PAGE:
McCourtney Institute for Demoracy Managing Director Chris Beem will present a lecture on honesty and democatic virtues as part of the Rock Ethics Institute's colloquium series:
Hannah Arendt said “truth and politics are on rather bad terms with each other.” George Orwell said that political language “is designed to make lies sound truthful and murder respectable.” We all know this. Depending on whether the question involves them or their opponents, politicians are shamelessly inconsistent. Politicians spin, they answer the questions they want to answer instead of the one asked, they beat talking points into the ground. And often…they lie.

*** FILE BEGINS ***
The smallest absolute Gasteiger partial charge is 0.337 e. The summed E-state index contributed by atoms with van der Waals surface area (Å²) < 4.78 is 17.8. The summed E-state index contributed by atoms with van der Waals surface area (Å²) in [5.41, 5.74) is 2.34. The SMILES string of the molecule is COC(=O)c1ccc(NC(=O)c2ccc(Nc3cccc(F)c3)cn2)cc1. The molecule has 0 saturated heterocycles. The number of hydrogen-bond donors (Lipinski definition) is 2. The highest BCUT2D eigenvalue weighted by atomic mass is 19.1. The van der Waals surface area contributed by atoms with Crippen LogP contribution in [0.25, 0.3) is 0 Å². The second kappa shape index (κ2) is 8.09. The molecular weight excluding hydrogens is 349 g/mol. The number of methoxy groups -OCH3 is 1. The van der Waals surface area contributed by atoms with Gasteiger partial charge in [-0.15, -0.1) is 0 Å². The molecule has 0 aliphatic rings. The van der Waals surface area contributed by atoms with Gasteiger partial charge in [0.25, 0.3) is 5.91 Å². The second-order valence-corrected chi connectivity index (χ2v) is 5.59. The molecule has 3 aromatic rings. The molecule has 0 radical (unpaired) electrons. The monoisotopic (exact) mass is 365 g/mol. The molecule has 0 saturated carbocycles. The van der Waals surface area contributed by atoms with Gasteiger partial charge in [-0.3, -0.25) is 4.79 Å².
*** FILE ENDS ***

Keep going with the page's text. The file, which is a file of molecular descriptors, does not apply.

Because the bar is so low, the prospects for an ethics of political honesty might appear to be a waste of time. But we can also set the bar even lower--in fact, too low. Orwell and Arendt were realists about politics, but they were also realists about the ways that authoritarians operate. They knew that lies are one of the most important tools of democracy’s enemies. And for Arendt especially, democracy presupposes some shared commitment to the truth. For citizens, partisans and politicians, telling the truth undermines the risk of tyranny. Therefore, every time someone makes the never easy and often fraught choice to tell the truth, they are playing a little part in sustaining democracy.